Unnecessary repetition is usually considered to be a bad thing in English. Generally, careful writers try not to use the same words and structures in successive clauses and sentences without a good reason. It is often for deliberate emphasis or other stylistic purposes when expressions are repeated. In informal language, casual repetition is more common, but even in conversation people often sound monotonous or clumsy if they do not vary their sentence structure and vocabulary. In both writing and speech, some kinds of repetition are actually ungrammatical.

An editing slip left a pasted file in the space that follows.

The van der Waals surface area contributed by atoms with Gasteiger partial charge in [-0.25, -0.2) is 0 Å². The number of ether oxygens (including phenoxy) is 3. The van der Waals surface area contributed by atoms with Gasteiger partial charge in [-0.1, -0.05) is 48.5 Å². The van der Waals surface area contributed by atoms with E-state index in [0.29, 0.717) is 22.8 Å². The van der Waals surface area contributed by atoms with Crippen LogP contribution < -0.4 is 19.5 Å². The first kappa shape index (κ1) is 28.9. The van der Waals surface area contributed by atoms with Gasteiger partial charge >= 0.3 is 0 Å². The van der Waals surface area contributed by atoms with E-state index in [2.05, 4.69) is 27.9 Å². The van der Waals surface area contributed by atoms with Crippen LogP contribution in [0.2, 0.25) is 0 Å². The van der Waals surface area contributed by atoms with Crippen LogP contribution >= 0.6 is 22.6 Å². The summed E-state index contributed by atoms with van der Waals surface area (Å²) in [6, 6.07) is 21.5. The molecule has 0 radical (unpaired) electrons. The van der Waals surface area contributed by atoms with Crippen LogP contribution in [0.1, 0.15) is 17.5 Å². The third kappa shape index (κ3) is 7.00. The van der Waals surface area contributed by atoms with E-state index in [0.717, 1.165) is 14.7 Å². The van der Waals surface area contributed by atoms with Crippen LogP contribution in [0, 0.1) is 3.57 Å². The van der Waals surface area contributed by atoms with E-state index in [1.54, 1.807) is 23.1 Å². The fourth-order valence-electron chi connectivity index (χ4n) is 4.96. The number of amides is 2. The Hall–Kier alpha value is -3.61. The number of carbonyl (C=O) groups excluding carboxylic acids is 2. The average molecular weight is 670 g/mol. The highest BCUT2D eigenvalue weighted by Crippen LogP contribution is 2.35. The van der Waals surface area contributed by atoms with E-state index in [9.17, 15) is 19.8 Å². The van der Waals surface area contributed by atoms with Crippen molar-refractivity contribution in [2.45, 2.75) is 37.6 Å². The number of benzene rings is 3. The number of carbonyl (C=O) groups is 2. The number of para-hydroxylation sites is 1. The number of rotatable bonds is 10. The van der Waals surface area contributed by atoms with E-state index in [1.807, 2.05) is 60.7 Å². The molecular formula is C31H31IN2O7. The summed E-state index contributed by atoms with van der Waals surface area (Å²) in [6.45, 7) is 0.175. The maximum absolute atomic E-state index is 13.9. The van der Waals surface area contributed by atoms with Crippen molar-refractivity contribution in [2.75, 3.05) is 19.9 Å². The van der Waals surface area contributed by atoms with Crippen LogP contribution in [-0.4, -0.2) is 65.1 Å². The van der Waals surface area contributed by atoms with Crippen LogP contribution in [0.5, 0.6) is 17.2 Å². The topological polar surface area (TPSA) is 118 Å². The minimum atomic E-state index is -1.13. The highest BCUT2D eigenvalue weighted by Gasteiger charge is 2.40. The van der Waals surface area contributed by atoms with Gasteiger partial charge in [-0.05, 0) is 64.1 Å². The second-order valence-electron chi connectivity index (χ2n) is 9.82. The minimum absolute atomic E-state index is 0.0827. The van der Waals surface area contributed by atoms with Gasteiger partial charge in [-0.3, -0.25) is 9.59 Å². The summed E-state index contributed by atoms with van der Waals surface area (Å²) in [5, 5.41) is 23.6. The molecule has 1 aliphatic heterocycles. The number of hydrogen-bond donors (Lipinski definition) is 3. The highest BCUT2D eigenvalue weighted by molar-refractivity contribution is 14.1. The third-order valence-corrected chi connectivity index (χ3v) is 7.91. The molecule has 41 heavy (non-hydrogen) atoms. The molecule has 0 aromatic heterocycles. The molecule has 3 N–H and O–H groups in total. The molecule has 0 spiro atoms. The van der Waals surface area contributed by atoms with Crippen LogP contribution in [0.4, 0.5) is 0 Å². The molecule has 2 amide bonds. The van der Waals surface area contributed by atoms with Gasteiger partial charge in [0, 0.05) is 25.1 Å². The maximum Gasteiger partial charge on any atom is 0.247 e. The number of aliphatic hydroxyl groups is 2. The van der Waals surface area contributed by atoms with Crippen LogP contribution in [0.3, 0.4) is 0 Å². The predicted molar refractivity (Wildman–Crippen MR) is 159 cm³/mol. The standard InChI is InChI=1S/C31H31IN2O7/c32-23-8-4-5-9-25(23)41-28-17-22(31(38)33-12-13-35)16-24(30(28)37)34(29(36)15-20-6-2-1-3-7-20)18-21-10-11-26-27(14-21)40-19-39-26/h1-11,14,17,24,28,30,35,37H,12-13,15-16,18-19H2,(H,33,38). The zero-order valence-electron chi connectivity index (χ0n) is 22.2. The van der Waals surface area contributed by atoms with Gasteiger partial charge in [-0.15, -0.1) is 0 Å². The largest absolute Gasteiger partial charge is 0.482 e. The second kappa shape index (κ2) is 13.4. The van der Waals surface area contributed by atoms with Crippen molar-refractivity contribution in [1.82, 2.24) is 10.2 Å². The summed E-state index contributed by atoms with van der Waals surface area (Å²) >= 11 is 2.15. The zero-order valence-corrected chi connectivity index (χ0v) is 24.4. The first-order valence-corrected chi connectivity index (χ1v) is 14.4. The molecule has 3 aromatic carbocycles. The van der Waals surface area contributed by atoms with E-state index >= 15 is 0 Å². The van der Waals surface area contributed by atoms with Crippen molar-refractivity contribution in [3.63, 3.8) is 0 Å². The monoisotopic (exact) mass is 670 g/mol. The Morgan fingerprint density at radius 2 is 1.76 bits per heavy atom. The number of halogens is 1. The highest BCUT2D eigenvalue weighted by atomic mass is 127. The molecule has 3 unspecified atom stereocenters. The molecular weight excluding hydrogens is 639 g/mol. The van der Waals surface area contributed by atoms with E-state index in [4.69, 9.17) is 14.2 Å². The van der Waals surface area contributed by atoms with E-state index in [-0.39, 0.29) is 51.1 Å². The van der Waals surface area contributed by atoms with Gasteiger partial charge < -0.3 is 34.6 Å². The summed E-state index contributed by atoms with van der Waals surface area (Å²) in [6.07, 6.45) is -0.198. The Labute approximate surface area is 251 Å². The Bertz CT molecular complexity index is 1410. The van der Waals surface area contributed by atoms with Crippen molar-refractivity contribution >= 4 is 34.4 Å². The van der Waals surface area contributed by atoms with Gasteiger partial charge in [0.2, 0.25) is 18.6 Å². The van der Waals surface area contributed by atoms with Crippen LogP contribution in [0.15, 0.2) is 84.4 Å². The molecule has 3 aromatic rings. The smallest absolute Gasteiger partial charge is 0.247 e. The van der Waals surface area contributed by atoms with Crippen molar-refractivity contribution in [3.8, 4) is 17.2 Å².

We normally use a pronoun instead of repeating the original noun phrase when we refer again to a person or thing that has already been mentioned. Repetition is usually not only unnatural but grammatical, when the reference is very close to the original mention.

Some examples:
1. What’s Ken doing here? – He wants to see you.  You do not say “Ken wants to see you.”
2. Mom’s just cut herself slicing carrots.  You do not say “Mom’s just cut Mom slicing.”

We do not very often repeat a subject or object with the same verb.

Some examples:
1. That room needs cleaning. (More normal than “That room, it needs cleaning.”)
2. I saw my cousin yesterday. (More normal than “My cousin, I saw him yesterday.)
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